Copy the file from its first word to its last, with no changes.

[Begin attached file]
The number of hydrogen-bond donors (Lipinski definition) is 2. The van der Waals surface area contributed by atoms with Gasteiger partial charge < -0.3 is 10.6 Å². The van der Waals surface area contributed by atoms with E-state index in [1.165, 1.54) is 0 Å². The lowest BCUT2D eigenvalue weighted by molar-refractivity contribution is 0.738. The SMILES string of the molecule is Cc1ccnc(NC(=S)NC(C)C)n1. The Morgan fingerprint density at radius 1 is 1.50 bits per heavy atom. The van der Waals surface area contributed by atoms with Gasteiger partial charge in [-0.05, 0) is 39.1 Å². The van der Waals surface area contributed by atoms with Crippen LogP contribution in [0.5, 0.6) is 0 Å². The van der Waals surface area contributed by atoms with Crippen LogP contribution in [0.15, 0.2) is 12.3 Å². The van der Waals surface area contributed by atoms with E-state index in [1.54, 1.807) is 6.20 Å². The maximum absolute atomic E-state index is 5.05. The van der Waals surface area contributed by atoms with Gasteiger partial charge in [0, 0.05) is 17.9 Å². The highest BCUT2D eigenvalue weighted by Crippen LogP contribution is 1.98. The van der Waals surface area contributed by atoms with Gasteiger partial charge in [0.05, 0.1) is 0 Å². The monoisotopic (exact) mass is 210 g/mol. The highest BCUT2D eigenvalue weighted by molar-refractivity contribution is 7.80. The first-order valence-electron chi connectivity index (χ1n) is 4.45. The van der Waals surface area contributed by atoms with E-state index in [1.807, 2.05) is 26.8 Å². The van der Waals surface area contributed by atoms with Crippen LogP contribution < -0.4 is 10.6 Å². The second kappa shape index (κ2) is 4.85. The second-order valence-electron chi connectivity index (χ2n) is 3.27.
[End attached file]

The number of hydrogen-bond donors (Lipinski definition) is 2. The van der Waals surface area contributed by atoms with Gasteiger partial charge < -0.3 is 10.6 Å². The van der Waals surface area contributed by atoms with E-state index in [1.165, 1.54) is 0 Å². The lowest BCUT2D eigenvalue weighted by molar-refractivity contribution is 0.738. The SMILES string of the molecule is Cc1ccnc(NC(=S)NC(C)C)n1. The Morgan fingerprint density at radius 1 is 1.50 bits per heavy atom. The van der Waals surface area contributed by atoms with Gasteiger partial charge in [-0.05, 0) is 39.1 Å². The van der Waals surface area contributed by atoms with Crippen LogP contribution in [0.5, 0.6) is 0 Å². The van der Waals surface area contributed by atoms with Crippen LogP contribution in [0.15, 0.2) is 12.3 Å². The van der Waals surface area contributed by atoms with E-state index in [1.54, 1.807) is 6.20 Å². The maximum absolute atomic E-state index is 5.05. The van der Waals surface area contributed by atoms with Gasteiger partial charge in [0, 0.05) is 17.9 Å². The highest BCUT2D eigenvalue weighted by Crippen LogP contribution is 1.98. The van der Waals surface area contributed by atoms with Gasteiger partial charge in [0.05, 0.1) is 0 Å². The monoisotopic (exact) mass is 210 g/mol. The highest BCUT2D eigenvalue weighted by molar-refractivity contribution is 7.80. The first-order valence-electron chi connectivity index (χ1n) is 4.45. The van der Waals surface area contributed by atoms with E-state index in [1.807, 2.05) is 26.8 Å². The van der Waals surface area contributed by atoms with Crippen LogP contribution < -0.4 is 10.6 Å². The second kappa shape index (κ2) is 4.85. The second-order valence-electron chi connectivity index (χ2n) is 3.27.